Canadian immigration continues to adjust to COVID-19

Published on: May 19, 2020 | Tags: Canada Immigration, COVID-19

As the global COVID-19 pandemic continues, Canada's immigration system continues to adapt. Many elements of the system continue to operate as normal, anticipating a future when travel restrictions to Canada will be lifted. Some sectors of the Canadian economy are struggling during the pandemic, but others continue hiring, and developments in immigration policy reflect this disparity.

Food sector remains crucial

Canada's food and agricultural sector relies heavily on immigrant workers, including temporary foreign workers. Labor shortages within the sector have been a problem for employers in the past, and restrictions on travel to Canada during the pandemic could pose additional problems.

Encouraging immigration among workers in the food sector was already a government priority; the agriculture and food industry creates more than $110 billion in economic growth annually. As a result, Marco Mendicino, Minister of Immigration, Refugees and Citizenship, announced on 18 May that the government was ready to accept applications to an Agri-Food Pilot program, which will offer permanent residence to applicants with experience in food sectors such as livestock and meat processing. The Agri-Food Pilot follows the example of other regional and sector-specific immigration pilot programs. Because travel restrictions to Canada are still in effect, most applicants to the program are expected to be already resident in Canada, including temporary foreign workers in the agricultural sector. Overall, the pilot is expected to offer a chance of permanent residence to 2,750 applicants.

Because agriculture and other sectors such as healthcare rely heavily on temporary foreign workers, efforts to make it easier for employers to hire and retain these employees have been an important part of the government's response to the COVID-19 crisis. Recent changes to temporary worker rules are intended to make it easier for workers to change jobs or extend their stay in Canada. For instance, temporary workers who have an employer-specific work permit can begin work while their application for a new work permit is pending. The processing time for work permits has also been reduced; applications that could once have taken months to review are now processed within ten days.

Express Entry system adjusts

As travel restrictions make it harder for immigrants to arrive in Canada, the Express Entry system has adjusted to ensure that it can reach its targets. IRCC plans to issue 85,800 Invitations to Apply in 2020; in order to do this, it needs to maintain a steady stream of invitations even during the pandemic. This means that the majority of Express Entry draws during the lockdown have been aimed either at candidates nominated by the Provincial Nominee Program (PNP) or applicants in the Canadian Experience class of immigrants. Applicants who are already in Canada will thus be able to progress to the next step of becoming permanent residents.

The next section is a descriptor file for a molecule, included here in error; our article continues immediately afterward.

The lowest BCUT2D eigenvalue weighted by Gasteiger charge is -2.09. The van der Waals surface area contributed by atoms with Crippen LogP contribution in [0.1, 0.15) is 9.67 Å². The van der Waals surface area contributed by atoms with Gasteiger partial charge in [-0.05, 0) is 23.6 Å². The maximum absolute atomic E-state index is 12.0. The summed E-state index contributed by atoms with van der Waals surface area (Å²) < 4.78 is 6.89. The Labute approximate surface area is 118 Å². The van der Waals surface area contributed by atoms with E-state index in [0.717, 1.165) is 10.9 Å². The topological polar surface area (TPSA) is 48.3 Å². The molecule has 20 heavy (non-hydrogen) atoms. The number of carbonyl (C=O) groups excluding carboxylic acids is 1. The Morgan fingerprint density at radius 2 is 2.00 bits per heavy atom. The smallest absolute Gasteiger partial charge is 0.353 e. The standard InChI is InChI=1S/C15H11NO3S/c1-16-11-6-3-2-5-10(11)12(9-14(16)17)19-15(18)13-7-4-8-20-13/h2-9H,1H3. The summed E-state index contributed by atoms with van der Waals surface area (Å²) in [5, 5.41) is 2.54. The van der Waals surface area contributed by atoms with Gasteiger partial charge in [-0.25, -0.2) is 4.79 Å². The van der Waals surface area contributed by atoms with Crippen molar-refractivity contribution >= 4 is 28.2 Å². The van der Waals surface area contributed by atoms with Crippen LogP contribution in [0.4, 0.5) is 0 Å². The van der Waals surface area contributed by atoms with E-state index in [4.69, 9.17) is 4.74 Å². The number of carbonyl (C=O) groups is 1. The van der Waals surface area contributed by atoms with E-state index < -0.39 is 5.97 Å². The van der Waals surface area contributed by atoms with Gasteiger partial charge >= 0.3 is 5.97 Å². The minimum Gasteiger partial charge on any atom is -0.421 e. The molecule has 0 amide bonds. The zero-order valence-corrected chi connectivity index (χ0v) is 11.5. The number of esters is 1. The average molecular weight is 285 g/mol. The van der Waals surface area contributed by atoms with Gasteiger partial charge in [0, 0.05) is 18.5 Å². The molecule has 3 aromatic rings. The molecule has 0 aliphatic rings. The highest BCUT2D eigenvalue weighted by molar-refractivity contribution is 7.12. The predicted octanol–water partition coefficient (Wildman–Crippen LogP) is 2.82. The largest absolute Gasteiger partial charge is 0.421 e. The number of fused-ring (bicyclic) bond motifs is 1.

Express Entry draws continue at a high rate; between 14 and 15 May, the government held two draws, one covering Canadian Experience candidates and one at PNP candidates. Between them, the two draws extended invitations to 976 potential applicants.

Tech sector remains strong

While many sectors of the Canadian economy suffer, the technology sector remains a source of hope for a post-coronavirus recovery. Ontario held its first tech-specific draw in nearly a year on 13 May, inviting applications to apply for provincial nomination from over 700 candidates in fields such as web design, software engineering, information systems management, and database analysis.

The focus on encouraging immigration within the technology sector reflects continued strength in the industry. While many Canadian businesses have been forced to temporarily shut down by the pandemic, growth in the tech sector remains strong, and many employers are actually hiring. This may reflect the fact that employees in technology companies are more likely to be able to work from home, or it may reflect the fact that as more and more businesses shift to providing their services and products online, demand for products in the tech sector increases.

This strength in the technology sector means that, despite travel restrictions, some sectors of the Canadian economy continue to grow, spurring demand for labor that immigration policy will have to meet.

Changes for the future

As the COVID-19 pandemic continues, the situation is continually evolving. Canada's travel, tourism and immigration policies will need to evolve in response. Small changes like the shifting focus of Express Entry draws or the new procedures for temporary foreign workers changing jobs reflect the government's need to stay on top of a rapidly-changing employment landscape. The changes also reflect the range of tools at the government's disposal to deal with the crisis.

In a rapidly-changing situation, rules and procedures can also change quickly. The COVID-19 pandemic has seen many aspects of Canadian immigration change into a short time, making it vital for travellers, permanent residence candidates and others to be sure they have up-to-date information.

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